an operational amplifier having an output coupled to the base of the second transistor device and an input coupled to the emitter of the first transistor device.
14. The computer system of claim 13 wherein the leakage current flowing from the node is Rcb leakage current associated with the second transistor device.
15. The computer system of claim 14 wherein the an operational amplifier circuit further having a second input for accepting a bias voltage, wherein said operational amplifier circuit maintains a constant current flowing through the second transistor device.
Description

This Application is a Continuation-in-Part of Ser. No. 09/183,452, filed Oct. 30, 1998, now U.S. Pat. No. 6,188,268 and a Continuation-in-Part of Ser. No. 09/183,198 filed on Oct. 30, 1998 and a Continuation-in-Part of Ser. No. 09/183,321 filed on Oct. 30, 1998.

FIELD OF THE INVENTION

The present invention relates to a circuit for minimizing the current leakage associated with a phase-lock-loop filter necessary for high speed clock generators used in advanced digital systems. More particularly, the present invention provides a novel circuit for reducing the effect associated with the Rcb leakage path inherent in the low side current source transistor of the PLL filter.

BACKGROUND OF THE INVENTION

High speed digital systems, such as engineering workstations and personal computers, require clock sources to provide a timing reference. It is imperative that these timing references be highly accurate and stable. Otherwise, the performance of the digital systems relying on these clock sources would be impaired. One method for achieving a clean, fast, and accurate clock source is to use a crystal oscillator coupled with a phase-lock-loop (PLL) circuit to regulate its frequency. In this type of arrangement, the goal then is to design the PLL such that it exhibits low jitter and high bandwidth in order to generate an optimal clock signal.

The PLL circuitry in the clock generator typically contains a voltage controlled oscillator (VCO) that receives a voltage level maintained by filter components. Normally, charging currents and voltage controlled oscillator gains are so high that externally situated filter components are required to external, e.g., “off-chip,” filter components (e.g., capacitors, etc.) increase the overall cost of the digital system in part by making manufacturing more complex, and also increase the physical size of the digital system. Furthermore, off-chip filter components also decrease system reliability by increasing the phase jitter by allowing external noise to be injected into the clock circuit through the PLL filter. Clock jitter is reduced if external elements of the PLL loop filter can be eliminated. To integrate filter components “on-chip,” it is necessary to use smaller sized filter components. However, this leads to tighter filter leakage requirements because smaller sized capacitors are more sensitive to changes in current when compared to larger sized capacitors.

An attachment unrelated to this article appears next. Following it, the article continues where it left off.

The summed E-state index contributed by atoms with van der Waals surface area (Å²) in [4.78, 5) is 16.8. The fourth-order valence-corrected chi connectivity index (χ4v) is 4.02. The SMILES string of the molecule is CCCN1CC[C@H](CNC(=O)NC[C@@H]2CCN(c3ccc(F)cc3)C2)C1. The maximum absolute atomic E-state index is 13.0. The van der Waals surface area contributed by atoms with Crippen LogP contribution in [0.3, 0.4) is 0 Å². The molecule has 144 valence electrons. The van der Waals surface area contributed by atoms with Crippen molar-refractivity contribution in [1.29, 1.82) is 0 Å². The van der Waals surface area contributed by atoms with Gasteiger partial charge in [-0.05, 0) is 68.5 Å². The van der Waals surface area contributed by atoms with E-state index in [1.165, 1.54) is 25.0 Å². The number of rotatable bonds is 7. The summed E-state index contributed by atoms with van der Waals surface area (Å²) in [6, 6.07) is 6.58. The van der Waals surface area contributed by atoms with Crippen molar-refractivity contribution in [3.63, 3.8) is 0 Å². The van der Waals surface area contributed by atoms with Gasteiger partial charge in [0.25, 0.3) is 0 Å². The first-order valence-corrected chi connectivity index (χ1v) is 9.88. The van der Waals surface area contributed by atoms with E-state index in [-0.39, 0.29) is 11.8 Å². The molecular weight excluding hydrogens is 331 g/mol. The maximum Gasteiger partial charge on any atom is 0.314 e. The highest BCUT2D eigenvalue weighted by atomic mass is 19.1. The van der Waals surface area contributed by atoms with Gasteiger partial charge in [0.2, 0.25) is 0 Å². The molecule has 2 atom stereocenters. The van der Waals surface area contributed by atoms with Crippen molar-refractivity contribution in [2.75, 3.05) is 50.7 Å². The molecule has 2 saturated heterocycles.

It is desired to reduce the effects of leakage current within a PLL circuit because, as discussed above, on-chip filter components are very sensitive to small leakage currents. PLL filters are normally driven by current source circuits and require outputs having a very high impedance. A problem exists in eliminating off-chip filters and placing them on-chip. Namely, reducing the size of the filters (thereby allowing them to be placed on-chip) unfortunately makes these components more sensitive to leakage current which impedes the ideal operation of certain PLL circuits. As a result, it is desired to use buffer circuits that have reduced leakage current to drive differential filters for higher PLL accuracy. At the same time, this circuitry needs to operate from increasingly lower power supply voltages, e.g., to accommodate hand-held and other portable battery operated applications. integrated on the same chip, which reduces cost and minimizes its susceptibility to external noise and other interferences, while also minimizing the effects of current leakage, thereby reducing clock jitter and maintaining tight PLL bandwidth requirements.